Don’t Let Social Media Kill Your Career: 4 Things To Do
A couple of years ago, in less than one minute and via just one tweet, Justine's reputation and job were tarnished forever.
The PR executive was fired for a tweet. She deleted the tweet before she took a flight to Africa but it was too late. When she landed in Africa, she turned on her phone to see that this one tweet had ruined her entire career. There are now dozens of twitter accounts mocking this PR disaster.
Closer to home, I was at a BBQ with the CEO of a major property group recently. I said: "I read an article about how you started driving taxi's. The story was really interesting." He was shocked. "How did you find that? " he said. My reply was my usual... "Haven't you ever Googled yourself and read what comes up about yourself or your company?"
Googling yourself or business can reveal a lot about what people are saying about you or your company.
A business needs to do more than just tell the world its brand is good. It also needs to consider reputation management. It needs to produce and distribute positive content focusing on the reasons why its consumers choose its brand in order to outweigh the less favorable reviews that may appear online. This, coupled with great customer relationships, is the only way forward.
Your personal digital profile is a little different. But not by much.
I've been working in the digital business development industry for over a decade and my career has taken me all over the planet via diverse industries from retail to sporting associations.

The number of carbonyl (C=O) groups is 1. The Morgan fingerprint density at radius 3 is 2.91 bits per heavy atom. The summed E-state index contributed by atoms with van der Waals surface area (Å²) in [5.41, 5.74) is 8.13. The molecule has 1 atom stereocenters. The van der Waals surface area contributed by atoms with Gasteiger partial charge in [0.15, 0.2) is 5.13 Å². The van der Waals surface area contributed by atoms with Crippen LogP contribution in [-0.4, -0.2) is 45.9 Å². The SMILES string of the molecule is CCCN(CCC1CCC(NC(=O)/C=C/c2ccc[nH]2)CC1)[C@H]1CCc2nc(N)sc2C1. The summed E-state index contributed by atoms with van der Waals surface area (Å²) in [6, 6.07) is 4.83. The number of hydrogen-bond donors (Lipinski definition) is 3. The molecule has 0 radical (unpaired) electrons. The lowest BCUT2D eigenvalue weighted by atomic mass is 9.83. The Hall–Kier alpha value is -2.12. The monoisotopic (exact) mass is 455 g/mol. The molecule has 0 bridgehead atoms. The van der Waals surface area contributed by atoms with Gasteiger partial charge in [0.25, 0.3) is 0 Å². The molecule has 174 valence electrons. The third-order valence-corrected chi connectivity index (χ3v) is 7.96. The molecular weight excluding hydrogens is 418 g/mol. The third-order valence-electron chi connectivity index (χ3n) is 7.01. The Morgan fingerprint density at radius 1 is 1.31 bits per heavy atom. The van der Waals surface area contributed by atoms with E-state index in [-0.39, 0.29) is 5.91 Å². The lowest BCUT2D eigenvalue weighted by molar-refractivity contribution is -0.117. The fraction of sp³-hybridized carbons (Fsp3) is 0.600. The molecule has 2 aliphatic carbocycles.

I've also hired plenty of team members and can tell you the first place I go after receiving a resume is to Google for some background. Something I know all too well is the damage a poor digital profile reputation can do for your business or career and it's something that gets ignored all too often.
I've seen the good, the bad and the ugly of online profiles. In fact, a survey conducted by CareerBuilder found that the main reason employers reject candidates is for posting inappropriate photographs on their social media accounts.
So how do you make sure you're putting your best foot forward on all your online profiles? Here are my top 4 tips for managing your digital reputation.
- 1. Audit your digital footprint. A poor first impression online could completely undermine your professional credibility. To understand more about your digital footprint – Google yourself. Look in the main page and make sure you go into images. Identify the profiles that appear and either clean them up or shut them down. Remember, if it's online then it's no longer yours to control.
- 2. Consider your audience and perceptions. The lines between personal and professional are blurred now more than ever. Justine Sacco thought she was being 'funny', but there is no sarcasm font on a computer to determine perceptions. Always consider your audience when publishing online content. Even if you have reviewed your privacy settings, there is always the chance a connection may have shared it to their network. If your audience is mixing personal and professional you want to avoid encouraging misunderstandings.
- 3. Explore your passion. If you're serious about your career and personal brand you should consider that we're now all marketers. Even if it's 'just' your private Facebook account you're sharing content for people to 'like'. Produce content on what you're passionate about. Maybe it's fashion, business, digital marketing, photography sales, travel, sharing incredible learning's or helping others.
- 4. Be Consistent. David Chen, CEO and co-founder of Stinkingly.com once said: "If your social networking connections are a mix of the personal and professional, you need to make sure you're not perceived as 'partying' more than working". When you're clear about who you aspire to be and how you want to be perceived, you need to be consistent in presenting that picture of yourself in every facet of your digital profile. Your goal is to drive high quality traffic to your profile. So make sure your audience knows what you're passionate about.
By Alita Harvey-Rodgriguez, posted on womensagenda.com.au